Monday, February 14, 2011

Walter Taylor Bridge, Indooroopilly

The Indooroopilly Toll Bridge, crossing the Brisbane river between Indooroopilly and Chelmer, was opened on this day seventy-five years ago. The Indooroopilly crossing was the long-held dream of Brisbane engineer and builder Walter Taylor. Here is a photograph of the opening that shows the official party, including the governor Sir Leslie Orme Wilson, walking across the bridge after the opening ceremony. The bridge's designer and constructor, Walter Taylor, is on the far right.
(Photo: State Library of Queensland and John Oxley Library; #17900)

Walter Taylor had approached the various authorities as far back as 1924 for approval to bridge the river at Indooroopilly, but hadn't received the go-ahead. Then, in 1929, he presented a plan to the Brisbane City Council that used surplus steel cables from the Sydney Harbour Bridge, and his plans were finally approved. Click here for technical information on the bridge, held at a German engineering site - there are a bunch of photographs too. The point chosen for the crossing was next to the Albert Railway Bridge, which had been reconstructed in 1894 after an earlier version had been wrecked in the 1893 floods, and which provided the rail link between Brisbane and Ipswich.
(Photo: State Library of Queensland and John Oxley Library; #168323)

Like the Hornibrook Bridge that had been opened just a few months earlier down at Redcliffe, the Indooroopilly Bridge was built as a private venture, and it ran as a toll bridge for almost thirty years after its opening in order to repay the construction company of which Taylor was a director. I can remember my father muttering "How many times do we have to pay for this bloody bridge!" as we crossed it in his employer's little Morris utility that he drove to and from his work in the sixties. The toll was removed when the bridge was taken over by the Brisbane City Council in 1965.

(Photo: © 2011 the foto fanatic)

My recent photo of the Indooroopilly side of the bridge is above. The towers at each end contained accommodation that was originally provided for the toll collectors, and it was not uncommon to see washing fluttering outside on the balconies. People lived there until recently - a couple of years ago, rescue workers were called to remove an ill resident of the apartments who was unable to exit the building because of his size. Take a look at this quaint YouTube video of the life of a toll collector on this bridge.

Walter Taylor died in 1955, and in 1956 the bridge was renamed the Walter Taylor Bridge in his memory.

Click here for a Google Map.



  1. I love the Walter Taylor Bridge. I've always wanted to live there.


  2. I grew up in Longman Tce about 200 m away from the bridge, I remember the toll keepers and my Dad remembered Mr McDougall when I showed him this clip 2 years ago.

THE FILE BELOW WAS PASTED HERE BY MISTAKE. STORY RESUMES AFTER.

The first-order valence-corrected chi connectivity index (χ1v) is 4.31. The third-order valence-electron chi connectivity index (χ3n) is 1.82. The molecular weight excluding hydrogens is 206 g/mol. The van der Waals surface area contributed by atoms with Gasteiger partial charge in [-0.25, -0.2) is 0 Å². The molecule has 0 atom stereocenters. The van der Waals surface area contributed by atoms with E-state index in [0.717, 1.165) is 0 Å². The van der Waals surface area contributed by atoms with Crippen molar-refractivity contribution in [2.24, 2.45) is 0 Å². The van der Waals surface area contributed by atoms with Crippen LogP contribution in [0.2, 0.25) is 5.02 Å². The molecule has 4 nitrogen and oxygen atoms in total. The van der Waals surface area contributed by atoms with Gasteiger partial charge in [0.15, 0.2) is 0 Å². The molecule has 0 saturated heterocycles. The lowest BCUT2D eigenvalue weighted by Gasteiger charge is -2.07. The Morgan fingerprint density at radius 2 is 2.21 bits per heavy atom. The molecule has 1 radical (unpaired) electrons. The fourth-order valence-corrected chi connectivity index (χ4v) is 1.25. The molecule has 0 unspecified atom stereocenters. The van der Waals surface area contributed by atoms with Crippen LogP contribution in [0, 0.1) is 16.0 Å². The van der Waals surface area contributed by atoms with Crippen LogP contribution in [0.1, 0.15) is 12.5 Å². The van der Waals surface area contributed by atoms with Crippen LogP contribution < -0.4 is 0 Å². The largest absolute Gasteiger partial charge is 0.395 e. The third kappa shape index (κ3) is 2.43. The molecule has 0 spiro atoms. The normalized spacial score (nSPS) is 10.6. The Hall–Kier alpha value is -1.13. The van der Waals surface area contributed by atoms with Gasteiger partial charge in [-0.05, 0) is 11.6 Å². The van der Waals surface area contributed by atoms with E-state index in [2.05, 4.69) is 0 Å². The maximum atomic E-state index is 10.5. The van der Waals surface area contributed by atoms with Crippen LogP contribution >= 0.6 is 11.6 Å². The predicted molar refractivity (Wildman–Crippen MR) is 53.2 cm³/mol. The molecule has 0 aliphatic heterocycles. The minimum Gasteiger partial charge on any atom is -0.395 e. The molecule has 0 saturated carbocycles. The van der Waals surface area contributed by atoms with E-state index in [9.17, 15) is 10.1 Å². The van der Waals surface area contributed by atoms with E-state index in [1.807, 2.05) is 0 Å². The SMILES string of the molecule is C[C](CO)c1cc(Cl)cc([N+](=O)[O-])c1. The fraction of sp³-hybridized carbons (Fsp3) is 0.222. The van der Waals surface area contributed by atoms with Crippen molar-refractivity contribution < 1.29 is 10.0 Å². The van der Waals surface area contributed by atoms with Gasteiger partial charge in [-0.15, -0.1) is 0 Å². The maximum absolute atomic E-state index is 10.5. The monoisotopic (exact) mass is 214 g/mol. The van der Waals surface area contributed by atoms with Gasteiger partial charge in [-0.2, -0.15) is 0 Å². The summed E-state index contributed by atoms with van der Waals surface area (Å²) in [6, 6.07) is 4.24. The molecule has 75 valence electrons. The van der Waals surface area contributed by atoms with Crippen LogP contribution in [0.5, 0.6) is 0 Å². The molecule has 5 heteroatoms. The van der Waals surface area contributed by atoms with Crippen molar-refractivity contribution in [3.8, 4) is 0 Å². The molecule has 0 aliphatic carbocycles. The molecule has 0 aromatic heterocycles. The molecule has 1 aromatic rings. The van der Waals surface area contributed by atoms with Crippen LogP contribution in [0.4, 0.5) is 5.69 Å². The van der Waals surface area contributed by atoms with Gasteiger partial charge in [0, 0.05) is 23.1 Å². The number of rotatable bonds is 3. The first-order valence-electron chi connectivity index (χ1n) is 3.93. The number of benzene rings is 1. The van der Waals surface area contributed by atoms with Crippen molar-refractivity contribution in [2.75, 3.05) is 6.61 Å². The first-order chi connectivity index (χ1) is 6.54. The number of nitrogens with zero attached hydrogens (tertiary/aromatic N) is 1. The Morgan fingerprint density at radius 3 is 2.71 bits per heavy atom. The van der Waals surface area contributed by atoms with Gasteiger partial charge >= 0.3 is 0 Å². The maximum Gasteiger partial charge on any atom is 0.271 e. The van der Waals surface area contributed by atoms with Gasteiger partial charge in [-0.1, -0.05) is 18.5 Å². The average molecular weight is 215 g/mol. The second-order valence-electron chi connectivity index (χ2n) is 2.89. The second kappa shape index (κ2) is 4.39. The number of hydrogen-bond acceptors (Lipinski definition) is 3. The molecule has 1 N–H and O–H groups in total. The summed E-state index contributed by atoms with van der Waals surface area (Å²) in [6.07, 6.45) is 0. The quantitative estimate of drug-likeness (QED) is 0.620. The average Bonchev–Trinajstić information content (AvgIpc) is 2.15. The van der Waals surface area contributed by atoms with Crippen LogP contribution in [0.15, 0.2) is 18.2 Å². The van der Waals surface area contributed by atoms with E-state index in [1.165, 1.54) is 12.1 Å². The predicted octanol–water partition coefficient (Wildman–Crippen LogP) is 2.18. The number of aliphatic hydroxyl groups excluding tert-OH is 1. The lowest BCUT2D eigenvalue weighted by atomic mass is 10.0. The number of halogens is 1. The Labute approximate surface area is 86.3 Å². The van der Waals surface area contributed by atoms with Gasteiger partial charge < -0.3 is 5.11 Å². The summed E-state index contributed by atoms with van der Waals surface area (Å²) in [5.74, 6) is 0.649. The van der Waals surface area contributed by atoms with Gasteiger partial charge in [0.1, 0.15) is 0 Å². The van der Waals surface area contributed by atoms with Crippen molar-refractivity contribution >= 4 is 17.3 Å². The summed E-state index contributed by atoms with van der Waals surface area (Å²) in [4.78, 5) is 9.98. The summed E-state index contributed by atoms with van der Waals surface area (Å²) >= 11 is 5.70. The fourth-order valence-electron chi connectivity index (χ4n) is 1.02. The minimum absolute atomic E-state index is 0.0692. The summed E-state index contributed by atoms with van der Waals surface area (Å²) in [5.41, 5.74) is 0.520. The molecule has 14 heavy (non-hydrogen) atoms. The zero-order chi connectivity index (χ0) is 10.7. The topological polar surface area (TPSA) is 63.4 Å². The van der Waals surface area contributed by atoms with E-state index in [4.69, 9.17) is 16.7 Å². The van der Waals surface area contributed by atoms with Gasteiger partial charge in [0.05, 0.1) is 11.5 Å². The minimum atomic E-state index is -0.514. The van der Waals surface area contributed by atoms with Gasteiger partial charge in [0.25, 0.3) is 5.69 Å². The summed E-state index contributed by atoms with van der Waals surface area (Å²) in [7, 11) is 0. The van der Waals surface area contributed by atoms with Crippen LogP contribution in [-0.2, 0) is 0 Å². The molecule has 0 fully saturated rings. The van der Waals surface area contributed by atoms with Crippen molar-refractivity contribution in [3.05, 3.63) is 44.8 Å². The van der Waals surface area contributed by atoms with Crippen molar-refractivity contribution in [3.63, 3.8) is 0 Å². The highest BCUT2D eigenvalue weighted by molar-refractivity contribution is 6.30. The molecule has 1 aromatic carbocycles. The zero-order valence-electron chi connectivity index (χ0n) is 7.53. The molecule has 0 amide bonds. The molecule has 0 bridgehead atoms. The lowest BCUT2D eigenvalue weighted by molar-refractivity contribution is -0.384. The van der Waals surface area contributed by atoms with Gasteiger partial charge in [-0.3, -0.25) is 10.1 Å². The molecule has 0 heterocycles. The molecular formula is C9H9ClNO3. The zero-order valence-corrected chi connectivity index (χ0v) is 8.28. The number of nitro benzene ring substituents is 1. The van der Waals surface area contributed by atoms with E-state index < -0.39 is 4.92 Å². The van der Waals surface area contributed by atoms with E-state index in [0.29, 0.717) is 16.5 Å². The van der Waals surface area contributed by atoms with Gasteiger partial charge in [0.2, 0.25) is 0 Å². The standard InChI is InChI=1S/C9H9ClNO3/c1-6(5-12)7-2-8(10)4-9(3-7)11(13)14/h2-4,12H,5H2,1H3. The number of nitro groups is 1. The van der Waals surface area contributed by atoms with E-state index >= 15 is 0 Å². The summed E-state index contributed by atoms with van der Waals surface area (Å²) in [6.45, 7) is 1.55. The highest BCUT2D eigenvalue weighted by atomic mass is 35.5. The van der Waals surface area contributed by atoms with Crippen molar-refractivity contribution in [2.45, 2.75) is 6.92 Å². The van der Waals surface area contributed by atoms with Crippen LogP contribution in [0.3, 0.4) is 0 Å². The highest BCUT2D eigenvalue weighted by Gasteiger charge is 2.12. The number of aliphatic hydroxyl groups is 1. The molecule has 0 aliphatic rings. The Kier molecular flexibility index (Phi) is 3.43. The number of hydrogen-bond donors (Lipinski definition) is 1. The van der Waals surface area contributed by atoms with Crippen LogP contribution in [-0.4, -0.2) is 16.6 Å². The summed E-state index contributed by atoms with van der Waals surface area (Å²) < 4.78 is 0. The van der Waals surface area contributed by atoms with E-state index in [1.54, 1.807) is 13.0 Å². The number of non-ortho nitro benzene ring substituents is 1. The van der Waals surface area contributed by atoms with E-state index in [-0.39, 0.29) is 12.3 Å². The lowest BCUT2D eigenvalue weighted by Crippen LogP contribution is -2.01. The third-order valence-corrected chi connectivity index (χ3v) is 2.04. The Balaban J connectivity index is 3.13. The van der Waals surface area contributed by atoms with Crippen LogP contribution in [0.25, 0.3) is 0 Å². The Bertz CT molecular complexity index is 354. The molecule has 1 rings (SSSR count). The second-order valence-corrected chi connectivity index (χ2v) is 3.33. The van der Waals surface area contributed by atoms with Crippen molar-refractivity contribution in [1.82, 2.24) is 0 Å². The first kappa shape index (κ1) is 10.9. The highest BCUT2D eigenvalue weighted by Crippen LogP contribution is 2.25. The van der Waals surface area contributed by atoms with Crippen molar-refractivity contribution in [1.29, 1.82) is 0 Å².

I always wanted to live in there too!
    I got the chance to go in to the flat at the Chelmer end in 87 when I was riding home across the bridge and saw two very attractive young ladies moving furniture out of there. I offered to help and thus after 30 yrs got to see inside.
    Wonderful high ceilings and spacious. The girls told me that there was a ladder to the very top so I climbed that and stood on the very top of the tower (left side heading to Indooroopilly) and it was a thrill, no railings and small area, grat view.
    Walter Taylor trivia- there is a metal door on the side of the wall on Chelmer side. Dad always told us that during WW2 it was filled with dynamite to blow the bridge if the Japanese forces made it that far south!
    Wonder if anyone still has the key?

  3. I wonder if you by any chance have the maximum load detail of this bridge? I try nearly everywhere but just get its details. Or can you please direct me to any place that could provide such information?


  4. Sorry Tony. None of the information I have mentions the maximum load.

    Seeing the bridge is now owned by the Brisbane City Council, perhaps you might try contacting them. One of their engineers should have this information.

  5. I have lots of memories of this bridge, ALWAYS wanted to see inside when I was younger! Now im no longer in Qld but it was interesting to read about the obese man who was craned out, that would have been a fascinating site!

  6. A Brisbane City Council newsletter noted the bridge "weighs 29,300 tonnes"... perhaps you could estimate the load from that?

  7. Thoroughly enjoyed the trip down memory lane. In the 60's my dad would acknowledge the signs along meandering Whitton? Terrace, which hugged the bridge and river for a way.
    My young brother lived in it in the early 8o's

  8. Does anyone know the name of the obese man lifted out by crane in 2009 and whatever happened to him?

  9. His name is Glen Green. He lived there with is brother , Brice. He is a wonder man as is doing well.


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